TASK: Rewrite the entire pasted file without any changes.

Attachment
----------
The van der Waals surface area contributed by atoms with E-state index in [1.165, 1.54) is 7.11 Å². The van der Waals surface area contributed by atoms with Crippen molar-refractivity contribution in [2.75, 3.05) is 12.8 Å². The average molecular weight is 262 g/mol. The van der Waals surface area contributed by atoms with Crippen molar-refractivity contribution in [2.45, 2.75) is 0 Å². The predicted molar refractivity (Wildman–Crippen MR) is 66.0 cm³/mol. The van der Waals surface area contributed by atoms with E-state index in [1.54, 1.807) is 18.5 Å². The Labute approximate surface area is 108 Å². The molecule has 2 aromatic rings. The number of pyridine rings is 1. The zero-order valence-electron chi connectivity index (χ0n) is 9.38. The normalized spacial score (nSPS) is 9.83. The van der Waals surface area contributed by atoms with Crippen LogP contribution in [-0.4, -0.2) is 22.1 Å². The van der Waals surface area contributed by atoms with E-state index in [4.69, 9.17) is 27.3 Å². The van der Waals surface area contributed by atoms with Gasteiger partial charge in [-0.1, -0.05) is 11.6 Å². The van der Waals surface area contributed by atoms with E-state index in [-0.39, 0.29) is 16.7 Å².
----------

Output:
The van der Waals surface area contributed by atoms with E-state index in [1.165, 1.54) is 7.11 Å². The van der Waals surface area contributed by atoms with Crippen molar-refractivity contribution in [2.75, 3.05) is 12.8 Å². The average molecular weight is 262 g/mol. The van der Waals surface area contributed by atoms with Crippen molar-refractivity contribution in [2.45, 2.75) is 0 Å². The predicted molar refractivity (Wildman–Crippen MR) is 66.0 cm³/mol. The van der Waals surface area contributed by atoms with E-state index in [1.54, 1.807) is 18.5 Å². The Labute approximate surface area is 108 Å². The molecule has 2 aromatic rings. The number of pyridine rings is 1. The zero-order valence-electron chi connectivity index (χ0n) is 9.38. The normalized spacial score (nSPS) is 9.83. The van der Waals surface area contributed by atoms with Crippen LogP contribution in [-0.4, -0.2) is 22.1 Å². The van der Waals surface area contributed by atoms with E-state index in [4.69, 9.17) is 27.3 Å². The van der Waals surface area contributed by atoms with Gasteiger partial charge in [-0.1, -0.05) is 11.6 Å². The van der Waals surface area contributed by atoms with E-state index in [-0.39, 0.29) is 16.7 Å².